TORONTO -- While there won’t be any pub crawls, water-balloon fights, or dance parties, universities across the country are reminding students that frosh week isn’t cancelled, it’s just going to be a little different this year.

School administrations and student associations have been scrambling to organize virtual orientation weeks to welcome incoming students whose university experience will be very unlike those of years past.

When classes moved online in response to the COVID-19 pandemic, universities were forced to adapt other aspects of campus life, such as frosh week, knowing that students wouldn’t physically be there.

And it’s a daunting challenge, to say the least.

Megan Town, the vice-president of education with the University of Waterloo Undergraduate Student Union, said they’re trying to recapture the excitement of the first week with a variety of virtual activities.

“It’s honestly really difficult,” she told CTV News Channel on Tuesday. “We’ve been thinking about events that are sort of similar to what we usually run in person, like a scavenger hunt has transitioned to an online photo scavenger hunt, but some of them are different and more applicable for an online format.”

Town said some of the other events planned for new students for the first week of September include an activity called “Dear First-Year Me” where students can write a message to their first-year selves, an online workout, and a behind-the-scenes look at the making of a drag show.

“We kind of set out to design orientation this year with the goals of achieving many of the usual outcomes of orientation, like building a sense of community and learning about campus traditions as well as the resources that students need to succeed, but all delivered online so it's accessible to students no matter where they are,” she said.

Esther Deng, the orientation events lead for health and wellness at Ryerson University in Toronto, said they’re trying to focus on making their activities as interactive as possible so students feel involved in their school community.

The university has a jammed packed schedule of virtual events, which kicked off on Monday, that will run over the course of two weeks and include an online fashion show, an escape room, a talent show, and concerts every evening.

“So [we’ve organized] different interactions, more academic online orientations, allowing students to go even if they're abroad or they're unable to commute to Toronto,” she told CTV’s Your Morning on Wednesday.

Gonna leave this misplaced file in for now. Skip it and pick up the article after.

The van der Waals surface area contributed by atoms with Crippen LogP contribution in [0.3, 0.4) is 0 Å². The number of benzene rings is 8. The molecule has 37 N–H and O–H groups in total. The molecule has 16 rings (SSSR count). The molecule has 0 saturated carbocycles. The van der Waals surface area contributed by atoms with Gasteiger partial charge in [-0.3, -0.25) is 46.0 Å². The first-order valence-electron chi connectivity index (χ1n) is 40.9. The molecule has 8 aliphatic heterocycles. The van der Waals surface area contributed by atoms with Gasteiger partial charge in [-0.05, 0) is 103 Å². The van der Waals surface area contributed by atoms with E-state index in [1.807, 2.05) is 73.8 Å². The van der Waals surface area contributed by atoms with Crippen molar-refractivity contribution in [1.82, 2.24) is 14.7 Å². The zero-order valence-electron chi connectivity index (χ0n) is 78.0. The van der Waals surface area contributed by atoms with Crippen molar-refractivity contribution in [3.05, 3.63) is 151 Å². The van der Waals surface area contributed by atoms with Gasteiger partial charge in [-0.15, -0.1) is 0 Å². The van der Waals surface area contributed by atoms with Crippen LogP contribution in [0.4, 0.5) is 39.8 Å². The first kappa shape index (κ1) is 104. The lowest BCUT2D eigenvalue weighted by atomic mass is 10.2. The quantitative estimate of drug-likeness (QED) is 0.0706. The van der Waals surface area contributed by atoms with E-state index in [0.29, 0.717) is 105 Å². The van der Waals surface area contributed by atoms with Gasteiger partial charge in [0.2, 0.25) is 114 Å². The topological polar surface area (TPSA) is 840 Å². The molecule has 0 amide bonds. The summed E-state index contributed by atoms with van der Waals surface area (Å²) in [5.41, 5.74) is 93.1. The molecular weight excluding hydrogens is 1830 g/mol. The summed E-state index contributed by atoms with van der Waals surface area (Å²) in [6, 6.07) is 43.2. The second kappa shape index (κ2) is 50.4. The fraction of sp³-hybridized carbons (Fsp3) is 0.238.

Eduardo Malorni of the Concordia Student Union in Montreal said he has other concerns about students’ safety, particularly those who feel like they are missing out on parties.

“That's our biggest worry right now, is that someone wants to have the frosh of previous years’ experience, where there's a lot of drinking involved,” he told CTV News Montreal on Monday. “And at home alone, no one is available to help them if something does go wrong.”


If they’re unable to go to social events and parties, students may have a difficult time meeting their peers.

That’s why Deng said Ryerson University students have already started meeting each other through online chat groups and mentoring programs.

“A lot of people meeting online first and then meeting each other in person later on when we have in-person events when things go back to normal,” she said.

Kathleen Weary of the Carleton University Students’ Association in Ottawa said they’re also trying to focus on ways to get students to interact with each other during this important time in their school careers.

“We are preparing to support students and enhance their student experience in lots of new ways, so primarily through online engagement and potentially a few social distancing events,” she told CTV News Ottawa earlier in August.

Not all schools are holding virtual-only orientation weeks, however.

At Bishop’s University in Sherbrooke, Que., frosh week will consist of a blend of virtual events and in-person activities that will require participants to wear face masks.

“We’re trying to find fun tricks to make it not just like ‘You have to social distance,’ but also keep your spirits high,” said Amelia Krallis, one organizer told CTV Montreal on Monday. “Because it is a positive time. People are coming to university, but also [are] safe.”

Julia Pereira, the president of the Ontario Undergraduate Student Alliance, which represents eight universities in Ontario, acknowledged that, despite organizers’ best efforts, campus life likely won’t be the same as in the past.

“I think that the student experience for university students will definitely be different this year,” she told CTV News Ottawa. “I think that these student leaders are trying their best to continue things like orientation week, clubs, social events; even if it has to be in a virtual setting.”